At the end of September, Long Island rapper Hoodie Allen dropped his third studio album, “The Hype,” before embarking on his tour earlier this month. The pop-infused hip-hop star takes over The Marquee in Tempe on Nov. 1. Before his stop in the Valley, PHOENIX got the chance to talk to him about his latest album and the direction he’s headed.
Hoodie Allen's The Hype World Tour, with special guests Luke Christopher and Myles Parrish plays at The Marquee at 7:30 p.m. on Wednesday, November 1. Get tickets here.
You spent about two years making your latest album. How did you know when it was finished?
It definitely feels like a long time. I think there’s a little bit of an intangible feeling when something feels complete. On this record I wrote a lot more than I have in the past. I had a lot more options in terms of trying to craft what I thought would be the best story and best collection of songs. At a certain point it just felt like I had it and I was just continuing to write so I kind of had to cut myself off.
How did you choose the songs that ended up on the album?
I narrowed it down myself and then I kind of did the girlfriend and best friend tests. That’s kind of how I chose them. From that, there started to become a close consensus on which songs would make it. I did a crowdsource thing. I did a secret livestream for like a hundred fans and gave them eight songs and they didn’t know what they were listening to. I would just gage their reactions and pick which songs from those eight worked the best.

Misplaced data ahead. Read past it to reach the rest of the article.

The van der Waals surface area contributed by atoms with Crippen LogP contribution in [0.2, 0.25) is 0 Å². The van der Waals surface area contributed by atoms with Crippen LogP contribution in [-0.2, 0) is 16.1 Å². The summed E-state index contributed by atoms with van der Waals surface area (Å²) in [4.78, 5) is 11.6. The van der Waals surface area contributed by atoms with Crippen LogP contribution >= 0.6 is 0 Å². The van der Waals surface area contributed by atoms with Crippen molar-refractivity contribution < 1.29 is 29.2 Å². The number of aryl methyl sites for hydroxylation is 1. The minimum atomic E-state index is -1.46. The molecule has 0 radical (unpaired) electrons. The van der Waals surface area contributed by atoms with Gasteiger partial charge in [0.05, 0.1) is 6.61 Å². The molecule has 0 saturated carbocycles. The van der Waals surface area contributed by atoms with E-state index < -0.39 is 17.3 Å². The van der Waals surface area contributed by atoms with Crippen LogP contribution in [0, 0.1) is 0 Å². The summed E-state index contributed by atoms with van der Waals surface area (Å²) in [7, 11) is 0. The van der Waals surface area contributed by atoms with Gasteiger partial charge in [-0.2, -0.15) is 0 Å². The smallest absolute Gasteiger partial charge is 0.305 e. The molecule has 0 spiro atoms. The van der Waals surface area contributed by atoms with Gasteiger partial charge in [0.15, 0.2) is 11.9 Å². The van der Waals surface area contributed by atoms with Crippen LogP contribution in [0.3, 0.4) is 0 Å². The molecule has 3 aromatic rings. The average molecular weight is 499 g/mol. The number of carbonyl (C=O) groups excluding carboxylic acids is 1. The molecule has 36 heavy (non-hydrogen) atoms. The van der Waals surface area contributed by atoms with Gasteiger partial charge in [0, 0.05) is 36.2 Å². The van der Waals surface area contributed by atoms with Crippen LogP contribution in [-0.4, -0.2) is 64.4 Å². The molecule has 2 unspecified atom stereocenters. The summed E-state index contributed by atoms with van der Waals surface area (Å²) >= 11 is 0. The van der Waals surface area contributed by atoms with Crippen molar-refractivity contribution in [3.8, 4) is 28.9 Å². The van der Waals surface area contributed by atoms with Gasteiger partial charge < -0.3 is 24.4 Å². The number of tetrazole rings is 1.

You seem to be doing more singing on this album than in your past projects. What influenced you to direct your sound in that way?
The singing came as a result of trying new things. I’ve really tried to do that stuff but over time, especially with touring, sometimes your voice is a little stronger and you’re able to have more confidence. You’re experimenting more in the studio and stuff.
You have a few different featured artists on your album like the pop punk band State Champs. What’s it like to record with a full band compared to collabing with a single artist?
I think the big difference is there is a little bit more of a collaborative process because there are multiple guys in the studio. I’ll come in with the song finished for the most part and I just knew there was something missing from it. I hit them up and they liked it and they were able to transform it in a whole new way. It was really great to collaborate with them.
It seems like your fans already really love the new album. When it comes to listeners who aren’t really familiar with your music, what are you hoping that they’ll get from it?
My music usually falls under the pop and hip-hop category. [The Hype] very much fits there but at the same time I don’t think it easily compares to other artists in the pop genre. [My album] doesn’t really rely on the trendy sounds and what’s popular. It’s very distinct. That’s the biggest thing for me.
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